Times of transition are always appropriate for words of Torah. The beauty of its being an עץ חיים, a tree of life, is that each parasha is imbued with a sense of vitality, containing so many dimensions that it can always be applied to the situation at hand.
As I mark the point of being half-way through my undergraduate career, and prepare to leave campus after one last Shabbat, many aspects of Parashat Behar (the first half of a double portion with B'chukkotai) speak to my place at this point in the year and in life. Before discussing its first major topic of the commandment to observe a שמיטה (sabbatical) year every seventh year and a יובל, a Jubilee, every fifty years, a four word long condition is placed: כי תבואו אל הארץ - When you come to the land. While it is always important and meaningful to learn about these mitzvot, we are reminded, even before they are detailed, that they can only be performed in the land. I take it as a personal reminder to never forget my commitment to Israel and Zionism. I hope to find a way back to Israel this coming winter. While we should certainly rejoice in our adopted homes in the Diaspora, and be thankful for all they have given us, we must never forget the holiness in the land of Israel, as well as the imperfect, but irreplacable land of Israel.
As I mentioned last week, this semester has been a busy one for me, doing some schoolwork in between Hillel, minyan, work study, other jobs and more. I would like to see this summer as a type of person Sh'mitah, with the hope that the slightly slower pace at which I can move will give me time to reflect on my priorities, and which ways I can improve my actions and interactions. While unfortunately not everyone is luck enough to receive such a long break, we can certainly all take lessons from this mitzvah of letting the land lie fallow once every seven years. As I felt at certain points during the semester, I was spending all of my time and energy on my classes, jobs, and Hillel position, and often failed to think enough of the larger world community beyond Morningside Heights, where there is so much work that needs to be done. Sometimes, we need a reminder like sh'mittah to tell us to think about our families, friends, God, Am Yisrael (the Jewish people) and Kol Yosh'vei Tevel, all the inhabitants of the world.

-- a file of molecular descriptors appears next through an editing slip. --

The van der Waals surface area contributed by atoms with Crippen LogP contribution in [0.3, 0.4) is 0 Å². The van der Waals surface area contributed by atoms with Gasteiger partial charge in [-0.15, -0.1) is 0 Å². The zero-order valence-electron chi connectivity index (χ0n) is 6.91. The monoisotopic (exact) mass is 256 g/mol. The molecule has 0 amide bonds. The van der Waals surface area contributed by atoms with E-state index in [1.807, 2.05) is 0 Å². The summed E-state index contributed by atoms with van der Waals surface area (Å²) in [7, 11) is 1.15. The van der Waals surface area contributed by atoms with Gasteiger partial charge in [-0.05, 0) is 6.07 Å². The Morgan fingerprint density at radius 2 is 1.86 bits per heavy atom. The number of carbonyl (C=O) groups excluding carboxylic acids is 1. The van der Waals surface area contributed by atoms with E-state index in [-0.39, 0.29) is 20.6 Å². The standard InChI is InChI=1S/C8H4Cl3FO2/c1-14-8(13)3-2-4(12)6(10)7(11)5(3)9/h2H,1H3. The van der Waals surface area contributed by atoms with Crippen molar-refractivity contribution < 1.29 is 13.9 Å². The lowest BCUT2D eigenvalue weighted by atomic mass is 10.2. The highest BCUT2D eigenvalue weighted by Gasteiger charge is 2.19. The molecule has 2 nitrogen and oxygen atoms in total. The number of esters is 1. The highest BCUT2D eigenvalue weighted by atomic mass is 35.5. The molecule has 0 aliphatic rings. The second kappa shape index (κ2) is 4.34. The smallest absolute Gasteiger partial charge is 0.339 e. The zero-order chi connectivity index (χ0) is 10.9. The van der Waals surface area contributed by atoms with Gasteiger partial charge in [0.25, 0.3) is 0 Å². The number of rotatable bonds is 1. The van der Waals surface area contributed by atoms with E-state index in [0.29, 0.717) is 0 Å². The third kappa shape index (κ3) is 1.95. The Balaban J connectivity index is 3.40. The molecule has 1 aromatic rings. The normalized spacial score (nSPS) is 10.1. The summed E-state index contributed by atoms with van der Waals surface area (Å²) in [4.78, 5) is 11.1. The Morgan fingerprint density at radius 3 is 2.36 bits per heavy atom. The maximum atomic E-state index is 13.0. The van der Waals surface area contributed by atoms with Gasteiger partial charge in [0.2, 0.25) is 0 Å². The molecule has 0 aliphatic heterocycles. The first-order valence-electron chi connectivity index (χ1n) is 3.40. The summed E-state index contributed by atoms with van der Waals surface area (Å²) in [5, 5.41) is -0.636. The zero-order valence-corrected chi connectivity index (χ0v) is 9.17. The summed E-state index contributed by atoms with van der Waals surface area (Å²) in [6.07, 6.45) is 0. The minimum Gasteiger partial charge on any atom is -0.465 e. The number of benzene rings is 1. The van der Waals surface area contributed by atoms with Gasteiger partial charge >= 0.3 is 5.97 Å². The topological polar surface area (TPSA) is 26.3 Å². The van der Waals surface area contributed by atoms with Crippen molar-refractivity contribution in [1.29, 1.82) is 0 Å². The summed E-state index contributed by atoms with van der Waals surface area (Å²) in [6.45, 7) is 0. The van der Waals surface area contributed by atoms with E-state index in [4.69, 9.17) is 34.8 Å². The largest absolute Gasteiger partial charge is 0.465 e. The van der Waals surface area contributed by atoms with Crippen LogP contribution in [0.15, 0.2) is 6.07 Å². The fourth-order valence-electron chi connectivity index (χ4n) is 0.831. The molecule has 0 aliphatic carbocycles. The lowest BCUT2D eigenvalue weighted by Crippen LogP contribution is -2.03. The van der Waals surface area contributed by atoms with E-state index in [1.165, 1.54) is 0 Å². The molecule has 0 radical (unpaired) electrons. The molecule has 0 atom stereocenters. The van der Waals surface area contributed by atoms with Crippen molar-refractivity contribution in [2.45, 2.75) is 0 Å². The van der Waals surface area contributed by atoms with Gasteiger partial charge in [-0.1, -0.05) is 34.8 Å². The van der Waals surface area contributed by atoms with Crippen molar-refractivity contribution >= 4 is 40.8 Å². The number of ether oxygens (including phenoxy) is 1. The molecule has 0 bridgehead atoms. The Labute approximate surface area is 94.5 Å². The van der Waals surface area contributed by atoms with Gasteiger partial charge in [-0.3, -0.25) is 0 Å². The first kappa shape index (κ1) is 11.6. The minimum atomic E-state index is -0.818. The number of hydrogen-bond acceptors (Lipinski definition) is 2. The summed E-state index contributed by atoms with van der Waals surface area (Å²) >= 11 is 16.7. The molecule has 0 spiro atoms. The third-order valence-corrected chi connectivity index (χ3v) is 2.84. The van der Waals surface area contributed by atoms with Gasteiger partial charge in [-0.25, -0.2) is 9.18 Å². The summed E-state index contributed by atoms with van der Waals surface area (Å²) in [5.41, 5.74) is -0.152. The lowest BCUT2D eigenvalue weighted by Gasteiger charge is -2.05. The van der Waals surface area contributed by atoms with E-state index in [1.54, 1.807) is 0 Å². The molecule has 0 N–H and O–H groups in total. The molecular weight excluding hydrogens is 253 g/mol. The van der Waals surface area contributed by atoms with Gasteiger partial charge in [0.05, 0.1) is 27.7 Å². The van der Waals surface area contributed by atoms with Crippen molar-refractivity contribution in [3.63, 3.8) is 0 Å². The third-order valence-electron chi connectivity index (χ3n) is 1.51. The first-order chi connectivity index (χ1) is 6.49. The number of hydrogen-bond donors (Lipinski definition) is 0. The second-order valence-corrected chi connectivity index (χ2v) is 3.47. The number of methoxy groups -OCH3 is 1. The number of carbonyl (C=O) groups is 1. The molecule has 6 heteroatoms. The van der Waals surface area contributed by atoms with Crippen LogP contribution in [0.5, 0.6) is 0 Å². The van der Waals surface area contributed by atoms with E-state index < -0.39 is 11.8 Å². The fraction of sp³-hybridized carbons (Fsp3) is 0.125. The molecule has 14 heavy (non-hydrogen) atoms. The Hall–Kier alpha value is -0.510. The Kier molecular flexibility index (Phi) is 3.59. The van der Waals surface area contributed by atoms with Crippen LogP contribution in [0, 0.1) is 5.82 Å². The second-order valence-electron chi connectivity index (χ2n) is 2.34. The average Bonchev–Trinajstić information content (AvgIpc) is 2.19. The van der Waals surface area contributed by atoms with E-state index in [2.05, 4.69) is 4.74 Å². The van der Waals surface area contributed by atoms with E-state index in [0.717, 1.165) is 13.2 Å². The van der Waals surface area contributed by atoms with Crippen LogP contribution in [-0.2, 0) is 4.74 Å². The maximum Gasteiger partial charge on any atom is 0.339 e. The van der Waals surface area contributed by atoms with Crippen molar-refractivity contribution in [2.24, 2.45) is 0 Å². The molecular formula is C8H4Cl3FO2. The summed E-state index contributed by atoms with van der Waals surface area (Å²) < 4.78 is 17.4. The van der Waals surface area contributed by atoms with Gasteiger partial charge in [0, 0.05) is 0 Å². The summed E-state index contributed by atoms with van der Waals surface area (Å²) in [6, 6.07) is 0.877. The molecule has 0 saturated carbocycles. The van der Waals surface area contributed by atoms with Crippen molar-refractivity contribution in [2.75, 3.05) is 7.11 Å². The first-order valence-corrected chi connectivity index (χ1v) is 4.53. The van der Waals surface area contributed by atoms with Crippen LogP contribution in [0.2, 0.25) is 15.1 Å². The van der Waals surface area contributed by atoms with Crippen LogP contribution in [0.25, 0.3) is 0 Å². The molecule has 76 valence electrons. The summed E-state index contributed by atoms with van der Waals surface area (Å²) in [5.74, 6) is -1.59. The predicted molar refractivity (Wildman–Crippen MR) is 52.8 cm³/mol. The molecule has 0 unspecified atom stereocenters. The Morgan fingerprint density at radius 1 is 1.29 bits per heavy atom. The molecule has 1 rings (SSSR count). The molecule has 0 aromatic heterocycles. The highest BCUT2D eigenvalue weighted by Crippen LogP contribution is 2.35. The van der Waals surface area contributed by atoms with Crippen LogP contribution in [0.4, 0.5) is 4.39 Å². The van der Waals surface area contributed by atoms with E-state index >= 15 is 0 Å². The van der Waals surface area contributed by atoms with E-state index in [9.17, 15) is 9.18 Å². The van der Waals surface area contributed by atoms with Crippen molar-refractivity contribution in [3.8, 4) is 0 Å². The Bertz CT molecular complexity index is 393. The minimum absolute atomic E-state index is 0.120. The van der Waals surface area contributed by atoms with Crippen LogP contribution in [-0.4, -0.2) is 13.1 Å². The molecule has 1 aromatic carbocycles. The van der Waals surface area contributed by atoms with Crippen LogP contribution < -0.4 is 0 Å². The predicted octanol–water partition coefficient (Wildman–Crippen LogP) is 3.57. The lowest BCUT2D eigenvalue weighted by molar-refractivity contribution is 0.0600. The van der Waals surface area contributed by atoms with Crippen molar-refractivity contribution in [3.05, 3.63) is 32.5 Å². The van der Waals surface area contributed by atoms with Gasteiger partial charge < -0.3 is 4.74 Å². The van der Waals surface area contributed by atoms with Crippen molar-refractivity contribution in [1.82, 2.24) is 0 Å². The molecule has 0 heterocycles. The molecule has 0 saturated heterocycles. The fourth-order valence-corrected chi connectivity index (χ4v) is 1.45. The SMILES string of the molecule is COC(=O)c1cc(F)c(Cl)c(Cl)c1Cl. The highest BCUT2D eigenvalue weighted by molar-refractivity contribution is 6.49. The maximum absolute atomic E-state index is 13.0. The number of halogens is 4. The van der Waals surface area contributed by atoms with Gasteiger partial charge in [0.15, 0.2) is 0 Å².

In the middle of Behar, the Torah transitions into another 6/7 year cycle, that of the Hebrew slave, who often sells him or herself in order to pay back a debt. We are told:
כי ימוך אחיך עמך ונמכר לך, לא תעבד בו עבודת עבד,Vayikra Rabbah, the 5th century Palestinian midrash on Leviticus which I studied this past semester, presents a fascinating take on this verse, expanding and connecting a number of important concepts in how to treat the 'other,' reminding us how there really are people who depend on our actions to provide for them in their times of need - just as others help us up when we are down. The author uses a verse from Psalms (41:2), as a jumping off point, using it to explain our verse at hand.
When your brother becomes destitude and is sold to you, do not work them as one would a slave. (Leviticus 25:39)
אשרי משכיל אל דל, ביום רעה ימלטהו ה'
Happy is the one who is wise towards the poor/unfortunate, for God will rescue him or her on the day of evil. As it often does, the midrash is making light of the odd wording in the verse. How would someone be wise towards the poor? And Why would God not rescue someone who simply gives to those in need?
A number of rabbis are quoted, each mentioning a personality trait or action through which they are being wise towards those in need. Among the answers are: allowing one's positive inclination (יצר הטוב) to overcome their negative inclination (יצר הרע), giving charity to the poor (litterally, handing a coin to the needy/beggar), one who helps in a burial when there is noboy else to take care of the provisions, and one who visits the sick. Although the answers were given by different indivduals, I believe the common thread lies in the fact that each of these actions takes a level of discernment in how to go about it, but also can have a profound effect on the lives of others.
The themes of Sh'mittah and the needy in our midst in Parshat Behar give us important reminders about prioritizing our busy lives, urging us to step back from the craziness of our daily routines, and consider actions, some easier than others, that can enhance the lives of others as well as our own. Through this lens, we can better appreciate the message imparted at the beginning of the second half of our Parasha, Bechukkotai (Lev. 26:11-12)
When we are concious of how we spend our time and act towards others, it is possible to create a society in which God's presence is brought into our midst. This is my hope and prayer at this time of transition for so many. May it be an עת רצון, a time of favor before God and humanity.
ונתתי משכני בתוככם, ולא תגעל נפשי אתכם. והתהלכתי בתוככם וְהָיִיתִי לָכֶם, לֵאלֹהִים; וְאַתֶּם, תִּהְיוּ-לִי לְעָם.
I will cause my presence to dwell among you, and my soul will not despise you. And I will walk among you in your midst; I will be for you a God, and you will be my people.